The profits or gain made from the transfer of a capital asset in the previous year are taxable under the head Capital Gain. The rate of Capital Gain Tax in India is different for different types of Capital Gain.
Capital Gain Tax in India is broadly divided into two categories:
- Short Term Capital Gain(STCG)
- Long Term Capital Gain(LTCG)
Capital Gain Tax in India – Short Term
The Capital Gain in the case of a transfer of capital asset without holding it for 36 months is called Short Term Capital Gain.
But in the case of assets like shares of a company, units of mutual fund etc., if the holding period is less than 365 days, such gain will be treated as Short Term Capital Gain.
Short Term Capital Gain is calculated by reducing the cost of acquisition, cost of improvement and cost of transfer from the sale consideration.
Imagine, you have purchased a flat for Rs. 20 Lakhs in 2012 and spent Rs. 3 Lakhs on modification work. You sold the flat in 2013 for Rs. 28 Lakhs and the cost of transfer is Rs. 1 Lakh.
Short Term Capital Gain = 28 – (20+3+1) = 4 Lakhs.
Rate of Short Term Capital Gain Tax in India
Short Term Capital Gain Tax in India is the same as the tax rate of the individual. So, in the above example, you have to add Rs. 4 Lakhs to your income of that year and pay the tax.
If you sell property, gold, e gold etc within 36 months of its purchase, you have to pay Short Term Capital Gain Tax by adding the gain to your income. In the case of shares and mutual funds, instead of 36 months, it is 365 days. In this case, the gain are Long Term after 365 days.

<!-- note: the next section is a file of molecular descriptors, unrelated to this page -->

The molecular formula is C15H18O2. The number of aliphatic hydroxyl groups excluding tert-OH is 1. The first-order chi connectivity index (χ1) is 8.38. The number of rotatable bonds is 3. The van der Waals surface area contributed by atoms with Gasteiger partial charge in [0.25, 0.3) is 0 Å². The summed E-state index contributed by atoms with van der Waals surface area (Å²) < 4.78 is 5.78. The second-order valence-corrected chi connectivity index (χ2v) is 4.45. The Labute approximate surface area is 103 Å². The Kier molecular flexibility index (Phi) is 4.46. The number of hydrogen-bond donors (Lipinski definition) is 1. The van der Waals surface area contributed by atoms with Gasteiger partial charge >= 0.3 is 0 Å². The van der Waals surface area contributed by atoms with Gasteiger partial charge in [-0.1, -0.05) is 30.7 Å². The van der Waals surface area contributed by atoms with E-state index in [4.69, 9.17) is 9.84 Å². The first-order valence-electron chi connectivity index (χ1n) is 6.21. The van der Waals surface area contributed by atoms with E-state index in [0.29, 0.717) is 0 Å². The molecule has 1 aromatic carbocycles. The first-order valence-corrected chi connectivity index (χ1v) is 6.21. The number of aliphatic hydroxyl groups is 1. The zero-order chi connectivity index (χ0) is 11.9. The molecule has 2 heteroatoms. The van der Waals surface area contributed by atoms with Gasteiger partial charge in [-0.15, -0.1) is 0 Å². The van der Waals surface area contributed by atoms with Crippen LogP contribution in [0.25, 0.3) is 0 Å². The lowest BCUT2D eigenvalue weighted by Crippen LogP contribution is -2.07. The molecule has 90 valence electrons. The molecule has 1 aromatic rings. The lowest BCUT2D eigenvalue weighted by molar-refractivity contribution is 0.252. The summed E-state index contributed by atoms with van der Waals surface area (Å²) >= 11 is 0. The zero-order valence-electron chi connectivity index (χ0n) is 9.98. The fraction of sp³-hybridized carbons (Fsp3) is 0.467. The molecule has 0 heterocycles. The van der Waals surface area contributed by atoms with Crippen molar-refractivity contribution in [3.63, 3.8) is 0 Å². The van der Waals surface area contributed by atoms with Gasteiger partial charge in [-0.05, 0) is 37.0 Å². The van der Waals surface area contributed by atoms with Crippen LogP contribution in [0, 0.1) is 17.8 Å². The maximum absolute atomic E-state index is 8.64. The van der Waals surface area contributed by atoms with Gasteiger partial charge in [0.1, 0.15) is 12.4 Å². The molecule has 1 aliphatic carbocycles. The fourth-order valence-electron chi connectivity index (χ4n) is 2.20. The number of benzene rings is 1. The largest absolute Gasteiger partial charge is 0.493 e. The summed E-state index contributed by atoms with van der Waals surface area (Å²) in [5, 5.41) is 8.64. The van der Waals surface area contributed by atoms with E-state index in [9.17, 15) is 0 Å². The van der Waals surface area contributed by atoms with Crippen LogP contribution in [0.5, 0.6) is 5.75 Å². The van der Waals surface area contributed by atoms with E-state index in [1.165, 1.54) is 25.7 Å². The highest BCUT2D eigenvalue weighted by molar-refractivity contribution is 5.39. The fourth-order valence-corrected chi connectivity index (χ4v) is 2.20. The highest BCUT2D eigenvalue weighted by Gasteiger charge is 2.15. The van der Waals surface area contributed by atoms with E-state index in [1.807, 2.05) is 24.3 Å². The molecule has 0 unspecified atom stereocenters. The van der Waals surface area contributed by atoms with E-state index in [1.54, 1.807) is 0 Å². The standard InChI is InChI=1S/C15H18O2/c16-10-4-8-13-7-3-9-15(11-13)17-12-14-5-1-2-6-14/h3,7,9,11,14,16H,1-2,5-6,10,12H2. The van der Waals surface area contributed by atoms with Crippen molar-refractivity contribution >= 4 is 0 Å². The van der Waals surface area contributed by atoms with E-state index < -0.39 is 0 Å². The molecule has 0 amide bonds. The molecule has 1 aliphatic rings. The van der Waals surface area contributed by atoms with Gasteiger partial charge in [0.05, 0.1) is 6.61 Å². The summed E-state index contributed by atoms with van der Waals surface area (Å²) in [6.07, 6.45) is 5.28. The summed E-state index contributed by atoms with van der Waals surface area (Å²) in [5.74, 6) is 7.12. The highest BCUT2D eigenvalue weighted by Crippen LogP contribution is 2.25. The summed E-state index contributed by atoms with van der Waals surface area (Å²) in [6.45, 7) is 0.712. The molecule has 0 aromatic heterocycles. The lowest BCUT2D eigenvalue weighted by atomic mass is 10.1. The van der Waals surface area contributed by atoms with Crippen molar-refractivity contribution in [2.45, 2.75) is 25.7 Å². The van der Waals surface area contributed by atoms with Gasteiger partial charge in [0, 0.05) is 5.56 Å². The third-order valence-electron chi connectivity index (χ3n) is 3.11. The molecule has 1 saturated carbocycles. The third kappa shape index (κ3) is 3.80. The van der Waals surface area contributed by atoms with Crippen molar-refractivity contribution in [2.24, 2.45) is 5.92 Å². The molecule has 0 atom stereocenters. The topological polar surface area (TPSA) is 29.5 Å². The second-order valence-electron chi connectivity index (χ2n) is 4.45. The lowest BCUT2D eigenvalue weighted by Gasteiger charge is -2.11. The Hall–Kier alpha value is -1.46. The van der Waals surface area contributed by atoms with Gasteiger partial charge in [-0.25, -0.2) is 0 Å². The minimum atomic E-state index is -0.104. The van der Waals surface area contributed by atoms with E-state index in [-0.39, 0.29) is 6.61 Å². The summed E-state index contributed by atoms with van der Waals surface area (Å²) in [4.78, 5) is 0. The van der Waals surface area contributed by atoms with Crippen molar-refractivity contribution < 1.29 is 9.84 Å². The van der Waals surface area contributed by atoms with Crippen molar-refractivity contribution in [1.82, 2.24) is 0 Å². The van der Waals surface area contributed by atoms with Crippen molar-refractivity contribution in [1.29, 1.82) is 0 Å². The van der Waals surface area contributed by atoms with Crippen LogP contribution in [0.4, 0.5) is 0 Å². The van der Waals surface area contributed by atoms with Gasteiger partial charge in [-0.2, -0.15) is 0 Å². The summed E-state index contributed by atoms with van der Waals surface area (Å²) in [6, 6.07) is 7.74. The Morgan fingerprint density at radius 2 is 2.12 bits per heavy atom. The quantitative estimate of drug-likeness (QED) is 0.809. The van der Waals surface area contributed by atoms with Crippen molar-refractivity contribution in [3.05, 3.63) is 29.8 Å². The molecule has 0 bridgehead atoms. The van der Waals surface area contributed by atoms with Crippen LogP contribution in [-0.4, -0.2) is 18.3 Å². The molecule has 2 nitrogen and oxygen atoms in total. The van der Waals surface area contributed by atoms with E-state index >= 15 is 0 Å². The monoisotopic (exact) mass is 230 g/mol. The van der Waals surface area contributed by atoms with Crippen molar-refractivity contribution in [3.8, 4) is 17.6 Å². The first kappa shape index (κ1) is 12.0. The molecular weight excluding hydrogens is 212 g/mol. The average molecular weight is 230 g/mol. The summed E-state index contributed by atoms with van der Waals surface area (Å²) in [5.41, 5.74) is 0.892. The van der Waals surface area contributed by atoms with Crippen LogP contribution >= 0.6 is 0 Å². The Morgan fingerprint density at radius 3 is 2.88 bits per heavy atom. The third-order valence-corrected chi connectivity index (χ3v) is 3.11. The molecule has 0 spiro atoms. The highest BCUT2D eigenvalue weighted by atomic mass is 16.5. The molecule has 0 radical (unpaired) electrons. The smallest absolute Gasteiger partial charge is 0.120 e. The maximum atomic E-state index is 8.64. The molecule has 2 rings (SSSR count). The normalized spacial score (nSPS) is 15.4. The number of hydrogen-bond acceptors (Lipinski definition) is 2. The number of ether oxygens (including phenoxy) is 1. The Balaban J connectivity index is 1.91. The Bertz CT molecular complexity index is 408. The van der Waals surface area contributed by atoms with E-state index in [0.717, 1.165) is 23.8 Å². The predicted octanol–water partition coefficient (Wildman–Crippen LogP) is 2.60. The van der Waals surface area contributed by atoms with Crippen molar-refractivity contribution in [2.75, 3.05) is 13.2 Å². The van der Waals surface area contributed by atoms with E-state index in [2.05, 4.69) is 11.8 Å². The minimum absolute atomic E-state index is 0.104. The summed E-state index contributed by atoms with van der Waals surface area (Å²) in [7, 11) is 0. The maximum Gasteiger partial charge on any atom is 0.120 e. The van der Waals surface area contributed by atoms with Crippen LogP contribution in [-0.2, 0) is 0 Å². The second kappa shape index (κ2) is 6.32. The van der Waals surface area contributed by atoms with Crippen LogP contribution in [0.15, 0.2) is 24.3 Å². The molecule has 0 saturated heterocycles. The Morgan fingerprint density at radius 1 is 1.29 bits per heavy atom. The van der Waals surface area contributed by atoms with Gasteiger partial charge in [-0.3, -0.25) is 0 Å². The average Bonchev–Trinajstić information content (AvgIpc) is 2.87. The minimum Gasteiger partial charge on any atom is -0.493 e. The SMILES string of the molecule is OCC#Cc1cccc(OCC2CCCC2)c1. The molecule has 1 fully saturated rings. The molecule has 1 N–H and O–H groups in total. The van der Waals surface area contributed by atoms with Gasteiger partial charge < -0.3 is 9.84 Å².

Capital Gain Tax in India – Long Term
The Capital Gain in the case of a transfer of a capital asset after holding it for 36 months is called Long Term Capital Gain.
In the case of assets like shares of a company, units of mutual fund etc, instead of 36 months, the period required is only 365 days.
Long Term Capital Gain is calculated as follows:
Long Term Capital Gain = Sales Consideration – (Indexed Cost of Acquisition + Indexed Cost of Improvement + Cost of Transfer)
Where, Indexed Cost of Acquisition = Cost of Acquisition x CII of the Year of Transfer/ CII of the Year of Acquisition. (CII stands for Cost of Inflation Index released by RBI every year)
Indexed Cost of Improvement = Cost of Improvement x CII of the Year of Transfer/CII of the Year of Improvement
Rate of Long Term Capital Gain Tax in India
Long Term Capital Gain are taxed at a concessional rate in India. You have to pay tax at the rate of 20% after indexation benefits as explained above. In periods of high inflation like these, your actual tax liability will be very less.
How to save Long Term Capital Gain Tax in India?
If you invest the Long Term Capital Gain from the sale of a property in another residential property, such gain can be exempted from paying tax under Section 54 of the IT Act. Or if you invest such gain in the specified Capital Gain Bonds of National Highways Authority of India (NHAI) or Rural Electrification Corporation (REC), then such gain will be exempted from paying tax under Section 54 EC of the IT Act.
You can use Indexation, Section 54 and Section 54 EC effectively to save Long Term Capital Gain Tax in India. But no such options exist for Short Term Capital Gain Tax in India.